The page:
More than 30 full-page portraits feature ladies with elaborate halos of flowers, birds, hearts, geometrics, and other intertwined figures and shapes. Printed on one side of perforated pages for easy removal and display.
Simple, step-by-step instructions for using colored pencils include eight plates from Dover's Creative Haven® series for practice. Full-color photographs illustrate such methods as creating texture, layering, and blending colors.
Thirty-one beautifully intricate flower designs are paired with delicate female faces and figures. More experienced colorists will delight in these full-page, dreamlike images, many of them surrounded by lush floral borders.
This is not your typical coloring book! Created by celebrated artist Jane Davenport, and featuring only images of women, Whimsical Girls is bursting with Jane's signature-style figures, faces, and fanciful drawings to color and customize. Three types of high-quality paper--coloring, marker, watercolor, and kraft paper--encourage users to experiment with a variety of mediums and techniques, while bonus stickers and brilliantly hued collage paper provide added fuel for creativity.
Professor Dryden sees Melville's novels both as metaphysical processes and as technical forms. The novelist is not a reporter but a creator, and what he creates from his experience is his vision of truth. Herman Melville saw the function of the novelist in terms of his ability to expose the reader to truth while simultaneously protecting him from it or, in other words, to enable the reader to experience reality indirectly and, therefore, safely. In Melville's own writing, however, this function became more difficult as his nihilism deepened. He became increasingly sensitive to his own involvement in the world of lies, and when he could no longer protect himself from the truth, he could no longer transform it into fiction. Melville's struggle to maintain the distinction between art and truth was reflected in the changing forms of his novels. Dryden traces Melville's evolving metaphysical views and studies their impact on the craftsmanship of this acutely self-conscious artist from his early novelsâ€”Typee, Redburn, and White Jacketâ€”through Moby-Dick, Pierre, Israel Potter, and The Confidence-Man to the posthumously published Billy Budd and the closely related Benito Cereno, and he concludes that "all of Melville's narrators are in some way portraits of the artist at work." Dryden's study is a unique contribution to Melville scholarship and an important journey through the world of the novelist's vision. As such, it has significant implications for the novel as a genre and for understanding its development in America.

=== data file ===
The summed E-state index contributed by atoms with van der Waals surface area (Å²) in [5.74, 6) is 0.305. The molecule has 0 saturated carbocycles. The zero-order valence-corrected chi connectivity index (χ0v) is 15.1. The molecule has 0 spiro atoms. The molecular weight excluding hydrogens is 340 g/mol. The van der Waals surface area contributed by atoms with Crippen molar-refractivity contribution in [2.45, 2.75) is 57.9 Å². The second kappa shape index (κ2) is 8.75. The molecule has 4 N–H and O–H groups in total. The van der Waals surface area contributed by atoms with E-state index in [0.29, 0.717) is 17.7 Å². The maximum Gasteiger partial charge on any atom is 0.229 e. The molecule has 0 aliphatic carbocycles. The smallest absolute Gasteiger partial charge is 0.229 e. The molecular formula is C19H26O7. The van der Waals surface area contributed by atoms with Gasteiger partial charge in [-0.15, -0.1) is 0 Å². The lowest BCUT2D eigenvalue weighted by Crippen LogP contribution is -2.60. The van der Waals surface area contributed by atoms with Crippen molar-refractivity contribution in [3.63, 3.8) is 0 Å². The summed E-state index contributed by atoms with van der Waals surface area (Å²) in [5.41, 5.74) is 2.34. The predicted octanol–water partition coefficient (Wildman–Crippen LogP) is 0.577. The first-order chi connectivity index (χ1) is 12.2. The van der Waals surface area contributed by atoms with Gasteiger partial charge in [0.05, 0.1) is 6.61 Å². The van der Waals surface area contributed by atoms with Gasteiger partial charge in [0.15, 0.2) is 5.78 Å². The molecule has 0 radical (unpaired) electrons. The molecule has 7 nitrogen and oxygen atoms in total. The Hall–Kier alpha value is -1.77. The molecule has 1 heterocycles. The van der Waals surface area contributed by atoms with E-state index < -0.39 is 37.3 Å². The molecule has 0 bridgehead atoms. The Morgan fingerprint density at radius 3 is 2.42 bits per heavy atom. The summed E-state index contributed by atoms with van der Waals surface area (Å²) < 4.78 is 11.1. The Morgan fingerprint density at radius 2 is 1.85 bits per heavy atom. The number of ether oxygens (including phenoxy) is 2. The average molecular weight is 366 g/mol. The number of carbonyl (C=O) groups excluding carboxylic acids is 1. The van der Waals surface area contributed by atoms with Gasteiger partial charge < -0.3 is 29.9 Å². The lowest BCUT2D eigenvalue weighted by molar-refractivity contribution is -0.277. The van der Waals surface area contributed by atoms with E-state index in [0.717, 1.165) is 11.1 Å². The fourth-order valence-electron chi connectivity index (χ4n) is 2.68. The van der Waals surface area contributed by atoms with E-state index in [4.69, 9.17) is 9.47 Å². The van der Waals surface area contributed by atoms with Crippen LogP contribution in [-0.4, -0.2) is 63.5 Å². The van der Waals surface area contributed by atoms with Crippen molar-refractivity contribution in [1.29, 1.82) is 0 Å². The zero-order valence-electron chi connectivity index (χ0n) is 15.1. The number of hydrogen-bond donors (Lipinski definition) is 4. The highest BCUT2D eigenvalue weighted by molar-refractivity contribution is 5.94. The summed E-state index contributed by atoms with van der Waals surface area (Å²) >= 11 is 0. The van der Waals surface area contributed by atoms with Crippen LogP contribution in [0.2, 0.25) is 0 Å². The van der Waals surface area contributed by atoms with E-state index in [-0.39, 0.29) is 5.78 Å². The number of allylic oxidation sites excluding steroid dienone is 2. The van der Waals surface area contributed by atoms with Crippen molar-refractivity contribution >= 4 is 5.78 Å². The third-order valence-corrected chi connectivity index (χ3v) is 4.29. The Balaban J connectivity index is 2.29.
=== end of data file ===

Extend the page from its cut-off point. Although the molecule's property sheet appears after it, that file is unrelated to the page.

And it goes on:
New York magazine was born in 1968 after a run as an insert of the New York Herald Tribune and quickly made a place for itself as the trusted resource for readers across the country. With award-winning writing and photography covering everything from politics and food to theater and fashion, the magazine's consistent mission has been to reflect back to its audience the energy and excitement of the city itself, while celebrating New York as both a place and an idea.
Indianapolis Monthly is the Circle City’s essential chronicle and guide, an indispensable authority on what’s new and what’s news. Through coverage of politics, crime, dining, style, business, sports, and arts and entertainment, each issue offers compelling narrative stories and lively, urbane coverage of Indy’s cultural landscape.